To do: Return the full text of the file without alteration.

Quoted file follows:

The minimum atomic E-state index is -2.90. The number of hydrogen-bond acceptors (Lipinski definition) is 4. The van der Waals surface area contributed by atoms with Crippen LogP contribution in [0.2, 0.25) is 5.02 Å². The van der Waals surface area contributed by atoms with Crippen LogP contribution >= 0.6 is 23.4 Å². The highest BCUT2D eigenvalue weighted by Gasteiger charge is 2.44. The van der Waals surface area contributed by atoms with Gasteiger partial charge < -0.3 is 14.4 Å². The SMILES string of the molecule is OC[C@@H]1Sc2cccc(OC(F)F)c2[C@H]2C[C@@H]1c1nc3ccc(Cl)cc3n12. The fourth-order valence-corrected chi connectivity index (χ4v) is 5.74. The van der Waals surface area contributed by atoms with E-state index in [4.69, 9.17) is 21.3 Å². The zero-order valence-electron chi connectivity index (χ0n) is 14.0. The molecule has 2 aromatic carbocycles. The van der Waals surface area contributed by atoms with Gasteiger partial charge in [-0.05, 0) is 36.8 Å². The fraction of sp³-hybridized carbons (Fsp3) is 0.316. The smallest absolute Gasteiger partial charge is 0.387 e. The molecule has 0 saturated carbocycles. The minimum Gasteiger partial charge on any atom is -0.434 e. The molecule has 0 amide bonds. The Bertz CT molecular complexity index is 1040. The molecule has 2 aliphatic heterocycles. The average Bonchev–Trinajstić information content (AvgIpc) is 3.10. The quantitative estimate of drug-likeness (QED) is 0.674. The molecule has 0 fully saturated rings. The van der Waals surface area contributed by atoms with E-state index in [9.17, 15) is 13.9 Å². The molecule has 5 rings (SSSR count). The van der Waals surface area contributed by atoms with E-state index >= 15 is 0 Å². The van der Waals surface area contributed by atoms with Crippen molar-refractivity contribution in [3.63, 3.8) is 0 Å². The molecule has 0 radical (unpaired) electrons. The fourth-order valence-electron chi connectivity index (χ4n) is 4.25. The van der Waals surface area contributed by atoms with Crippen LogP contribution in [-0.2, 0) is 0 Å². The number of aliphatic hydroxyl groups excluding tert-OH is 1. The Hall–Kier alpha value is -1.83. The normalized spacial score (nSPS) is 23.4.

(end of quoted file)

The minimum atomic E-state index is -2.90. The number of hydrogen-bond acceptors (Lipinski definition) is 4. The van der Waals surface area contributed by atoms with Crippen LogP contribution in [0.2, 0.25) is 5.02 Å². The van der Waals surface area contributed by atoms with Crippen LogP contribution >= 0.6 is 23.4 Å². The highest BCUT2D eigenvalue weighted by Gasteiger charge is 2.44. The van der Waals surface area contributed by atoms with Gasteiger partial charge < -0.3 is 14.4 Å². The SMILES string of the molecule is OC[C@@H]1Sc2cccc(OC(F)F)c2[C@H]2C[C@@H]1c1nc3ccc(Cl)cc3n12. The fourth-order valence-corrected chi connectivity index (χ4v) is 5.74. The van der Waals surface area contributed by atoms with E-state index in [4.69, 9.17) is 21.3 Å². The zero-order valence-electron chi connectivity index (χ0n) is 14.0. The molecule has 2 aromatic carbocycles. The van der Waals surface area contributed by atoms with Gasteiger partial charge in [-0.05, 0) is 36.8 Å². The fraction of sp³-hybridized carbons (Fsp3) is 0.316. The smallest absolute Gasteiger partial charge is 0.387 e. The molecule has 0 saturated carbocycles. The minimum Gasteiger partial charge on any atom is -0.434 e. The molecule has 0 amide bonds. The Bertz CT molecular complexity index is 1040. The molecule has 2 aliphatic heterocycles. The average Bonchev–Trinajstić information content (AvgIpc) is 3.10. The quantitative estimate of drug-likeness (QED) is 0.674. The molecule has 0 fully saturated rings. The van der Waals surface area contributed by atoms with E-state index in [9.17, 15) is 13.9 Å². The molecule has 5 rings (SSSR count). The van der Waals surface area contributed by atoms with E-state index >= 15 is 0 Å². The van der Waals surface area contributed by atoms with Crippen molar-refractivity contribution in [3.63, 3.8) is 0 Å². The molecule has 0 radical (unpaired) electrons. The fourth-order valence-electron chi connectivity index (χ4n) is 4.25. The van der Waals surface area contributed by atoms with Crippen LogP contribution in [-0.2, 0) is 0 Å². The number of aliphatic hydroxyl groups excluding tert-OH is 1. The Hall–Kier alpha value is -1.83. The normalized spacial score (nSPS) is 23.4.